Hospital website traffic increases as people search for credible coronavirus articles

Americans stuck at home and hungry for local information about the pandemic are clicking on hospital websites to read coronavirus articles.

Hospital websites are seeing a surge in new visitors. The COVID-19 outbreak is sending more viewers to community health websites and hospital social media sites. That’s because people want to read coronavirus articles from trusted sources.

Need to drive more traffic to your hospital blog?

Start with a “total content experience” then promote it here, here, and here.

UVA Health in central Virginia has developed the perfect combination of content and techniques to achieve high engagement and expand reach to the hospital’s blog. Here are 4 steps behind their winning content.

How a small hospital marketing team drives traffic to a health system

Attend “I Do It All” at HCIC on Tuesday 11/5 at 1:45pm to hear how Blessing Health customizes licensed content to execute service line marketing campaigns.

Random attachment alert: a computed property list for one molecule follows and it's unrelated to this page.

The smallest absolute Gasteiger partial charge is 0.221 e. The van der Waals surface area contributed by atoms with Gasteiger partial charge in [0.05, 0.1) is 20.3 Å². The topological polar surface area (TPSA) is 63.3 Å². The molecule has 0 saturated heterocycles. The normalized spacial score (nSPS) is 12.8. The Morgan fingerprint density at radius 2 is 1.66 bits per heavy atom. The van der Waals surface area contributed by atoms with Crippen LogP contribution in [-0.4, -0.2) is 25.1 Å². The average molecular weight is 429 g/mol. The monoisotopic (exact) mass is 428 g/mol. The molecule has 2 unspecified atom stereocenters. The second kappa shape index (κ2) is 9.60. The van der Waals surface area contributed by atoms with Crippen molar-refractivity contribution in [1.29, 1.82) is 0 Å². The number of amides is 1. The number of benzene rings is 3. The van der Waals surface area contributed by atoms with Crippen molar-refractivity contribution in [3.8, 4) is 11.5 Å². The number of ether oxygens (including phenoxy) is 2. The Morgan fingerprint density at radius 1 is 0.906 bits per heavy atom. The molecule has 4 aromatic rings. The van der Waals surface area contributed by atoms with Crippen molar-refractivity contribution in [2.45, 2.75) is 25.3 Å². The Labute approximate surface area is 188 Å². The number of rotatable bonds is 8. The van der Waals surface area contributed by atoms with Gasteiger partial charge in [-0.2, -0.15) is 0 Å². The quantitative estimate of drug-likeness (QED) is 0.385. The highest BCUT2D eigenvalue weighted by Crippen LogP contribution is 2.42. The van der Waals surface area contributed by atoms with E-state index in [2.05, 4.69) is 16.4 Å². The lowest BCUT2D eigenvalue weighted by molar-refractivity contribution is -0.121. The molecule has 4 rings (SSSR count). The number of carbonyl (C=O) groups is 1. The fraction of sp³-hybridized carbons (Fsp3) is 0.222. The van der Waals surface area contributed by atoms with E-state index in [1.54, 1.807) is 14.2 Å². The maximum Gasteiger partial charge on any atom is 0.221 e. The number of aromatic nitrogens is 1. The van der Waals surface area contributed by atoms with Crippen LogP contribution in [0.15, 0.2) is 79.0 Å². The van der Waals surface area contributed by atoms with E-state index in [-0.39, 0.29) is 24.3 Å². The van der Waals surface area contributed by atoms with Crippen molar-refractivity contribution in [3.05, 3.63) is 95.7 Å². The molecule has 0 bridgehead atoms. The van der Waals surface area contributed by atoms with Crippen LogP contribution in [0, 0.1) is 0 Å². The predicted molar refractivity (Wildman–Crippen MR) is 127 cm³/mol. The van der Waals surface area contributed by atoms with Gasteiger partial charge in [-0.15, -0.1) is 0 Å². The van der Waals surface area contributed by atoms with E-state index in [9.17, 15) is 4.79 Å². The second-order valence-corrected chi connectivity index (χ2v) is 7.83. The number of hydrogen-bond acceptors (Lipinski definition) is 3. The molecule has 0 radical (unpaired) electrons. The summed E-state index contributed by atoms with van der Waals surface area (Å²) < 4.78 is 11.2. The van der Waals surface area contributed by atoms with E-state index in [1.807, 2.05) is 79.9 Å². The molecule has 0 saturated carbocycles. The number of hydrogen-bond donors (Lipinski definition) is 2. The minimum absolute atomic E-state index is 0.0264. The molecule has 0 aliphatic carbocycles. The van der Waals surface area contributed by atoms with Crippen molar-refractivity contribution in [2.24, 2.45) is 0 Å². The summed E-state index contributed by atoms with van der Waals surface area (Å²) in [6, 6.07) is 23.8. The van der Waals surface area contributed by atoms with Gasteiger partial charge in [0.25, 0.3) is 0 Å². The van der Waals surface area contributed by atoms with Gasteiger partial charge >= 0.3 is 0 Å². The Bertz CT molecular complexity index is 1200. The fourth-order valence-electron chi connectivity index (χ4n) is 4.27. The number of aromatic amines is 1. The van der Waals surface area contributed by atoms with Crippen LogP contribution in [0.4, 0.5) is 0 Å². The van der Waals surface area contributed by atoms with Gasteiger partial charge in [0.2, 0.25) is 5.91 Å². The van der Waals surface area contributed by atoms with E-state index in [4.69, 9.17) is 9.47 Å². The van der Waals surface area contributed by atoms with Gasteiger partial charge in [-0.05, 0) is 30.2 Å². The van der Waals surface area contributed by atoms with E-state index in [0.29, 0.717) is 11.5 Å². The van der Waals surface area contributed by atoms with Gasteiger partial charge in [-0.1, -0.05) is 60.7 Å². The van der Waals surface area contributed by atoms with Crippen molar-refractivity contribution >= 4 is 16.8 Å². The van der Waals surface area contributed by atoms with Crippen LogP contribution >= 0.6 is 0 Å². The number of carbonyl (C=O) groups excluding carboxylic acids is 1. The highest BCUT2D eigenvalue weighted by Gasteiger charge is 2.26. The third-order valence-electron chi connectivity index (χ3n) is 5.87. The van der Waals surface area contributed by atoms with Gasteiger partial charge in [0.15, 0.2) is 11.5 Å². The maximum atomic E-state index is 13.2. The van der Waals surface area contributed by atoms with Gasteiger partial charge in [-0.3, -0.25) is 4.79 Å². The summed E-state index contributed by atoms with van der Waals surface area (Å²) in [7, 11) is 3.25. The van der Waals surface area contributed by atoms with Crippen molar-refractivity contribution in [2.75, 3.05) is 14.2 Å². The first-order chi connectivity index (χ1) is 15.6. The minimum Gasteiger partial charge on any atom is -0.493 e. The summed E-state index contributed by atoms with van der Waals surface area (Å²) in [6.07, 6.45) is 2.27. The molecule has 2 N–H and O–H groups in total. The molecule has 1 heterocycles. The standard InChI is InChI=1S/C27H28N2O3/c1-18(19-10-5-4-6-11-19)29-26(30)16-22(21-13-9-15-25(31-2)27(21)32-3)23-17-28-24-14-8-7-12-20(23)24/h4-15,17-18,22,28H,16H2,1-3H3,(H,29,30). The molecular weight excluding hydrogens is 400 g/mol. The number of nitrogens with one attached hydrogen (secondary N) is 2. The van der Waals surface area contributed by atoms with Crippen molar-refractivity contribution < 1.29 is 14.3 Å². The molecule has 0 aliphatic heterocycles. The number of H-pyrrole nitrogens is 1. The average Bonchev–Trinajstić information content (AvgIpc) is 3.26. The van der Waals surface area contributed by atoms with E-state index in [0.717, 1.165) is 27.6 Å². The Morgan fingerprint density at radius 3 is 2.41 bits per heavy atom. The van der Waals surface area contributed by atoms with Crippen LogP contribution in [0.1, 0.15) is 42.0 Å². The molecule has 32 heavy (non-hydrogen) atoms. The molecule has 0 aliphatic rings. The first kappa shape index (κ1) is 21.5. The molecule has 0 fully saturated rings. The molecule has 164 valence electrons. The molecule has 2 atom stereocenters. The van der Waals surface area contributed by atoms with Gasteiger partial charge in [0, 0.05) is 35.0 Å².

What do you do if you need to promote key hospital services online, such as cardiac, orthopedic and women’s health, but you don’t have a large hospital marketing team?

How a heart hospital dressed up a “man’s disease” for female patients

This is how Deborah Heart and Lung Center, a NJ heart hospital, strategically uses cardiac content to target women heart patients.

For nearly 100 years, hard-working men have been turning to Deborah Heart and Lung Center in Central New Jersey to fix their ailing hearts and diseased lungs. The hospital had traditionally been recognized as a medical destination for industrial and blue-color working men suffering from exposure to asbestos and chemicals that ravaged their lungs and hearts – and more recently, firemen, policemen and other first responders.

How social media raises awareness about addiction

Want to get the word out about substance abuse prevention and treatment? Here’s how Facebook and Twitter can help.

One of the most pressing health issues today is addiction. From misuse of alcohol and illicit drugs to the non-medical use of prescription opioid medications, communities across the nation are experiencing a crisis of epidemic proportions. Health providers and small community hospitals face a challenge that’s almost too big to handle.